mary-mackenzie-150I bought a new TV a few weeks ago.  Odd how excited I feel about this.  Whenever I buy something that costs more than $200  it feels like a big deal.  It is so rare that I buy something if the previous item still works perfectly.  I bought my old TV used  in 1992.  I have never had it serviced and it works fine.  I’ve been kind of thinking about getting a new TV for a while and have even looked at them in different places but could never bring myself to actually do it.  So, I was in a store that was having a sale and I bought it.

I came home and set up the TV and promptly put the old TV in my closet because it works and I can’t seem to let it go yet.

This purchase and watching myself has enlightened me some on my purchasing gremlins.  I have a hard time letting go of something that works perfectly fine.  I think this is my Dad’s Scottish influence and connects to integrity and fairly sharing resources and even respect.  Yet, it’s hard to pass up a good deal – Mom’s Irish influence which I believe is about fun and grace.  Once I get the new thing, I REALLY struggle getting rid of the old thing (because what if the new thing breaks – I’ll have this as a back up just in case there’s a movie emergency!) which for me seems to be attached to security and trust.

My mother had a closet in their big house.  We called it the green closet because once 30 years ago it had been painted green.  It hadn’t been green for at least 20 years but we all knew it was the green closet and it gave my parents, siblings and I a certain sense of predictability and trust keeping the name even though we changed the color.  Even the grandkids of that era knew what we meant when we called it the green closet.  Anyway, the green closet was filled with broken items that Mom was planning on gluing back together someday.  One of them was a bust of John F. Kennedy, Jr. that she got for Pop because, as she said, “He loved JFK!”   She said it was one of his treasured items.  I remember clearly the day it broke.

My oldest sister and brother were having a knock down kind of fight, really going at it.  It was scary and I was about 8 years old at the time.  “The Bust” got broken and we all shuddered knowing Pop would be furious because his precious bust had gotten broken.  He got mad at them for having a fight but laughed about the bust.  He never liked JFK he said.  Never voted for him.  Hated “the damn bust.”  It held no value for him at all and in fact was a source of friction for him.

Mom liked JFK and so bought the bust for Pop.  It was her treasure.  She had given him something that she treasured, I believe, as a way of connecting with him and sharing in a value of hers.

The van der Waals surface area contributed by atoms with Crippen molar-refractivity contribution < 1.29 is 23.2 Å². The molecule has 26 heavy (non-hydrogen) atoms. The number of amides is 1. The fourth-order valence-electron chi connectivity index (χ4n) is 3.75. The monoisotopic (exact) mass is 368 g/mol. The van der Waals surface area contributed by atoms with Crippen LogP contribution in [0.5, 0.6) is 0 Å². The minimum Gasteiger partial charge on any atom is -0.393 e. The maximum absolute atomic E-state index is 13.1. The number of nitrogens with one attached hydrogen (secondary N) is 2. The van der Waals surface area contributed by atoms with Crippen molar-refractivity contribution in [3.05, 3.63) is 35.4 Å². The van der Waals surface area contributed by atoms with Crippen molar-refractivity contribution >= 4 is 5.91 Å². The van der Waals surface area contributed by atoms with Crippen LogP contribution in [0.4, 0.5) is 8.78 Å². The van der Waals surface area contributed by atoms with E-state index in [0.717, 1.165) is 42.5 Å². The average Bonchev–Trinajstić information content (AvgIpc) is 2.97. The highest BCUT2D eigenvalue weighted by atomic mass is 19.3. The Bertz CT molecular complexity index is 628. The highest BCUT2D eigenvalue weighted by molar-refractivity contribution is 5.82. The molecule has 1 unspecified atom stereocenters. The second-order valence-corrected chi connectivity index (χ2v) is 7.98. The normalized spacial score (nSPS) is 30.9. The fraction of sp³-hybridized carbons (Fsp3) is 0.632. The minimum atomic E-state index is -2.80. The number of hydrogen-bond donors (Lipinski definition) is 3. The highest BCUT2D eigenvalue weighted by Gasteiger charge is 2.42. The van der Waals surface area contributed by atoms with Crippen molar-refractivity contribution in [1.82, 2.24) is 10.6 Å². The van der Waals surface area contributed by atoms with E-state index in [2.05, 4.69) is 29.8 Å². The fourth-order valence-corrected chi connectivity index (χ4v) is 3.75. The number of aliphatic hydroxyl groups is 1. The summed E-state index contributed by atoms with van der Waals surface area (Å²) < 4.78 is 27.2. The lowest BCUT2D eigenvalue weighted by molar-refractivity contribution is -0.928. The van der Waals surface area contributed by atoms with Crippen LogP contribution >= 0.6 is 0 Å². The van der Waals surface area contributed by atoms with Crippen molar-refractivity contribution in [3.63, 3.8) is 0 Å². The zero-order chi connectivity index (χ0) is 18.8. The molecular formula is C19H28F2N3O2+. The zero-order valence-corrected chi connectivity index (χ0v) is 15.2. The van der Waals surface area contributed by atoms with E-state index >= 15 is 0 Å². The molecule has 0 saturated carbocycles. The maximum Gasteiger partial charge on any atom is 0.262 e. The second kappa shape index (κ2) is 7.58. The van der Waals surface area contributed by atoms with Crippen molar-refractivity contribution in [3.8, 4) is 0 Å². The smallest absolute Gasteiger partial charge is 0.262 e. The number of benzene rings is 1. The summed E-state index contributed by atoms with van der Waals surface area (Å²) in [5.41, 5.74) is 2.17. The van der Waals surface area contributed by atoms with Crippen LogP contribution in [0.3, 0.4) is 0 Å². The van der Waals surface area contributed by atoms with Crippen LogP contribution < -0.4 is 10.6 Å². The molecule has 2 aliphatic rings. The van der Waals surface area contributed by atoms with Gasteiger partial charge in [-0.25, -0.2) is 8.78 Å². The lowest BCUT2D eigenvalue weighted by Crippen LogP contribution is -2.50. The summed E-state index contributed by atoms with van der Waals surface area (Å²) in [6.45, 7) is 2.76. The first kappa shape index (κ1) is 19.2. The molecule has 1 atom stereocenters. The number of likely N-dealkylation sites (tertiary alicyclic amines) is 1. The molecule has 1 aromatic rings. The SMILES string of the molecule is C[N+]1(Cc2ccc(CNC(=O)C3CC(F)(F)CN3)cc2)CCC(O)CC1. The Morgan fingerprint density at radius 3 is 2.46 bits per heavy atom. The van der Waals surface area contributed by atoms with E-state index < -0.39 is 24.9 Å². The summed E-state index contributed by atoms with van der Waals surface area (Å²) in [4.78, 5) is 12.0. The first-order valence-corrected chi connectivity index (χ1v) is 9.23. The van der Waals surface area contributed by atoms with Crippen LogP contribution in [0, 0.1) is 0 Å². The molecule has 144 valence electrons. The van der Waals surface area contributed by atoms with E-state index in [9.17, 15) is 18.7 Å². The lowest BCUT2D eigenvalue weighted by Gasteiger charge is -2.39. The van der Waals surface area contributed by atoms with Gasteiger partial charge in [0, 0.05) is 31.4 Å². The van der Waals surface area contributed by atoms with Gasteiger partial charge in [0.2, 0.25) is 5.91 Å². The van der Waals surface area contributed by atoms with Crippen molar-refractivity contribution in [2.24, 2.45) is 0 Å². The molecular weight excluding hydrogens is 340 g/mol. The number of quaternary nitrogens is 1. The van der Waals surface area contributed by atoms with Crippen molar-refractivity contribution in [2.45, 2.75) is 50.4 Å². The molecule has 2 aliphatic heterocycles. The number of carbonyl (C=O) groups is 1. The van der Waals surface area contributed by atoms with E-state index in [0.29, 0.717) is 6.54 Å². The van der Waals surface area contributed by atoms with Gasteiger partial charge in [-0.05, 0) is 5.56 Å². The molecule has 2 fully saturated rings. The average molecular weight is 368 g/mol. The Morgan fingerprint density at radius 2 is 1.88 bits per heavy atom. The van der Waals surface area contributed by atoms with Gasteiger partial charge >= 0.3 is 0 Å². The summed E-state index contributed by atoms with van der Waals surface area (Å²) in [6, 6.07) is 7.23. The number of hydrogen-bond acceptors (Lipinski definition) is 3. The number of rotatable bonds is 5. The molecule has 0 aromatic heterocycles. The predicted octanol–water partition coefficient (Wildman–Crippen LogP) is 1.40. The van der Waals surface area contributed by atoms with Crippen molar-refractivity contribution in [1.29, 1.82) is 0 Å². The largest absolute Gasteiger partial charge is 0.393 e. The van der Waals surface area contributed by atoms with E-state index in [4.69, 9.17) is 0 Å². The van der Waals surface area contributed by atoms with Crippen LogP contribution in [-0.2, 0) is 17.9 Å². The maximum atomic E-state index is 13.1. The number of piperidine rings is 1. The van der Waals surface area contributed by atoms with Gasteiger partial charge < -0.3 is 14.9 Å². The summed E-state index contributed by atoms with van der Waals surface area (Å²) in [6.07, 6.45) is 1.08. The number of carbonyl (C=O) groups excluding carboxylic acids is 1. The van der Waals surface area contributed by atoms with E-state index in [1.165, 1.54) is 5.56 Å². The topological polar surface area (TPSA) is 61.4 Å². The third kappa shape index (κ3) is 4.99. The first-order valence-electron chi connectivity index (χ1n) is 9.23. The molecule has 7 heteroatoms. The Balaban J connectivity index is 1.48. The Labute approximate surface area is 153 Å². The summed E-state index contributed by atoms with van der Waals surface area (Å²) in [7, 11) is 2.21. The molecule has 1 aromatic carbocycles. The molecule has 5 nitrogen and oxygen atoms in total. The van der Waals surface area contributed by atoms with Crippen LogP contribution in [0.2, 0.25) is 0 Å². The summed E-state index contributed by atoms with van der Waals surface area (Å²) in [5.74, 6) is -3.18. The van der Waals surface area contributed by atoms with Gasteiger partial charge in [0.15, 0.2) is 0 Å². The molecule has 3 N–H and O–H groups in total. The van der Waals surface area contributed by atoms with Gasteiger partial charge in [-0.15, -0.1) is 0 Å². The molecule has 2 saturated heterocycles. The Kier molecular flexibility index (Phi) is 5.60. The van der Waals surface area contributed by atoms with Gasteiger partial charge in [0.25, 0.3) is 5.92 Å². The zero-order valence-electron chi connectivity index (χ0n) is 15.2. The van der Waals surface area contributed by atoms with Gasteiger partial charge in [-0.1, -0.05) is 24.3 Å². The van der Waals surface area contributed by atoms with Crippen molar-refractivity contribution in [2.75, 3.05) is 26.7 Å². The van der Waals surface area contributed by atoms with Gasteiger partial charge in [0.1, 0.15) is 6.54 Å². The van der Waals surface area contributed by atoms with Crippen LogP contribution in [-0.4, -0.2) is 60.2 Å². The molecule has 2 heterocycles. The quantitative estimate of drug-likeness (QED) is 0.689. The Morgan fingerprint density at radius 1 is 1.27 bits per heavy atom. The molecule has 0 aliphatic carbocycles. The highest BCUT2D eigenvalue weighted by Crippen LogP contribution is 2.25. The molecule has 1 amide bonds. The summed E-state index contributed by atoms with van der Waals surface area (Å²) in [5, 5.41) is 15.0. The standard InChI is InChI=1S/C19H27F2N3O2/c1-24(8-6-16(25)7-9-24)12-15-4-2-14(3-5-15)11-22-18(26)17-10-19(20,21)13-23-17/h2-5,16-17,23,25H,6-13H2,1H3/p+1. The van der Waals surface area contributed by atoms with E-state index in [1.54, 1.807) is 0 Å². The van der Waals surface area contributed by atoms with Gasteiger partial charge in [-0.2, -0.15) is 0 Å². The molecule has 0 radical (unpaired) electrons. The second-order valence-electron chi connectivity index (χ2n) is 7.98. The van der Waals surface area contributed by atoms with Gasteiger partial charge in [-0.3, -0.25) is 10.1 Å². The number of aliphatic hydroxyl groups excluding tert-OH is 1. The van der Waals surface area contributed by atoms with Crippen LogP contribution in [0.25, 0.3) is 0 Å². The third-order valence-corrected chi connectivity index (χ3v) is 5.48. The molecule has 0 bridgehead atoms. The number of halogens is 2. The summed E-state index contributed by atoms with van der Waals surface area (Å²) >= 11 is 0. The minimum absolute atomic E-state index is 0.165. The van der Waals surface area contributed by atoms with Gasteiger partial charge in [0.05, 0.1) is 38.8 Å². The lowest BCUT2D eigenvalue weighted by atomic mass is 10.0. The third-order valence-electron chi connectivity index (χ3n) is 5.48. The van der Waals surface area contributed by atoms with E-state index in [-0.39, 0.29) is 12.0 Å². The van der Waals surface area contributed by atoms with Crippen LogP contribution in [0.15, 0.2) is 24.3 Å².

That broken bust of JFK  lived in the green closet from 1966-2005 waiting to be glued until my folks moved into a small duplex, in their elder years.  There simply wasn’t room in the new place for Mom’s broken treasures.

Countless times in my growing up years I tried to throw the bust and other broken items away but Mom wouldn’t have it.  I felt annoyed every interaction about this topic.  Now I understand that her treasures were just that, treasures.  Things that held meaning to her.  Getting rid of them, even broken,  must have felt scary because she so valued predictability, safety and security.  My needs at the time were about wanting space, beauty and choice.

So, I was pondering all of this as I was purchasing my new TV and putting the 20 year old TV and somewhat newer DVD player in my closet.  My first thought was that this actually seems kind of “normal” to me because they work and no glue or repair is required.  Who knows, maybe there will be a movie emergency and I’m going to get the satisfaction knowing that I can whip out my handy backup on a moment’s notice.  Or it will just live there quietly until I’m tired of it taking up space and then I’ll haul it (yes, it’s VERY heavy!) to the thrift store down the block.

Yep, my needs for hanging onto the old TV and DVD player are the same as Mom’s green closet of treasures, safety and security and predictability.  My needs then are the same as now also, space, beauty and choice.  All met with my current choice to store the old TV and DVD player in my closet.

If I want to consider myself more enlightened than Mom, I could get rid of the old TV and DVD player sometime before 2049 so there’s lots of time for more pondering.  Meanwhile, I am certain that Mom is in her afterlife surrounded by her treasurers, the broken JFK bust and all.

Mary Mackenzie, Flagstaff, Arizona